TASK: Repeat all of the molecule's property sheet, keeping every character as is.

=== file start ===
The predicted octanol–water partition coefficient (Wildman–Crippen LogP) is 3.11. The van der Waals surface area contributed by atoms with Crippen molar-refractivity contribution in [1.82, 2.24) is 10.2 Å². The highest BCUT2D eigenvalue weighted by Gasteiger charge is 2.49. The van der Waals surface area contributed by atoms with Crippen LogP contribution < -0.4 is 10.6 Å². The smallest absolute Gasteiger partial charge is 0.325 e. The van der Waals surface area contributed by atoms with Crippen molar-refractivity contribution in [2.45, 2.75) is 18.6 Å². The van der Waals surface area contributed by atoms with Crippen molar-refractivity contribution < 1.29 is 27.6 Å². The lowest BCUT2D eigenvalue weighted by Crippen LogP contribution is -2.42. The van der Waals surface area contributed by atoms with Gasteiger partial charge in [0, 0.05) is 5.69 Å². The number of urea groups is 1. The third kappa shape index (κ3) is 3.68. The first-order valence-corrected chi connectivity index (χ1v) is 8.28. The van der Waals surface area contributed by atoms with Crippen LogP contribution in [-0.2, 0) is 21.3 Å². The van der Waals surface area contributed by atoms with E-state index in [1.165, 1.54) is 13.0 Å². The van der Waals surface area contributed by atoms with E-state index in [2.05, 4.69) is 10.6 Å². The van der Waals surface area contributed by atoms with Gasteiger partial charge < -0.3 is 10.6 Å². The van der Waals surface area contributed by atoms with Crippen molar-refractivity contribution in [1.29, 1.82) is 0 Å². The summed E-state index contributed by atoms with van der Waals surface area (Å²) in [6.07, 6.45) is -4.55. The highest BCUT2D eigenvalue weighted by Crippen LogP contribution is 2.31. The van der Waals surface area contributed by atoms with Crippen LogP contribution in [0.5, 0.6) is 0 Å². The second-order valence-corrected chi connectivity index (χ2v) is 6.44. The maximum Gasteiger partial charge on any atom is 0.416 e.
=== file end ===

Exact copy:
The predicted octanol–water partition coefficient (Wildman–Crippen LogP) is 3.11. The van der Waals surface area contributed by atoms with Crippen molar-refractivity contribution in [1.82, 2.24) is 10.2 Å². The highest BCUT2D eigenvalue weighted by Gasteiger charge is 2.49. The van der Waals surface area contributed by atoms with Crippen LogP contribution < -0.4 is 10.6 Å². The smallest absolute Gasteiger partial charge is 0.325 e. The van der Waals surface area contributed by atoms with Crippen molar-refractivity contribution in [2.45, 2.75) is 18.6 Å². The van der Waals surface area contributed by atoms with Crippen molar-refractivity contribution < 1.29 is 27.6 Å². The lowest BCUT2D eigenvalue weighted by Crippen LogP contribution is -2.42. The van der Waals surface area contributed by atoms with Gasteiger partial charge in [0, 0.05) is 5.69 Å². The number of urea groups is 1. The third kappa shape index (κ3) is 3.68. The first-order valence-corrected chi connectivity index (χ1v) is 8.28. The van der Waals surface area contributed by atoms with Crippen LogP contribution in [-0.2, 0) is 21.3 Å². The van der Waals surface area contributed by atoms with E-state index in [1.165, 1.54) is 13.0 Å². The van der Waals surface area contributed by atoms with E-state index in [2.05, 4.69) is 10.6 Å². The van der Waals surface area contributed by atoms with Gasteiger partial charge < -0.3 is 10.6 Å². The van der Waals surface area contributed by atoms with Crippen molar-refractivity contribution in [1.29, 1.82) is 0 Å². The summed E-state index contributed by atoms with van der Waals surface area (Å²) in [6.07, 6.45) is -4.55. The highest BCUT2D eigenvalue weighted by Crippen LogP contribution is 2.31. The van der Waals surface area contributed by atoms with Crippen LogP contribution in [0.5, 0.6) is 0 Å². The second-order valence-corrected chi connectivity index (χ2v) is 6.44. The maximum Gasteiger partial charge on any atom is 0.416 e.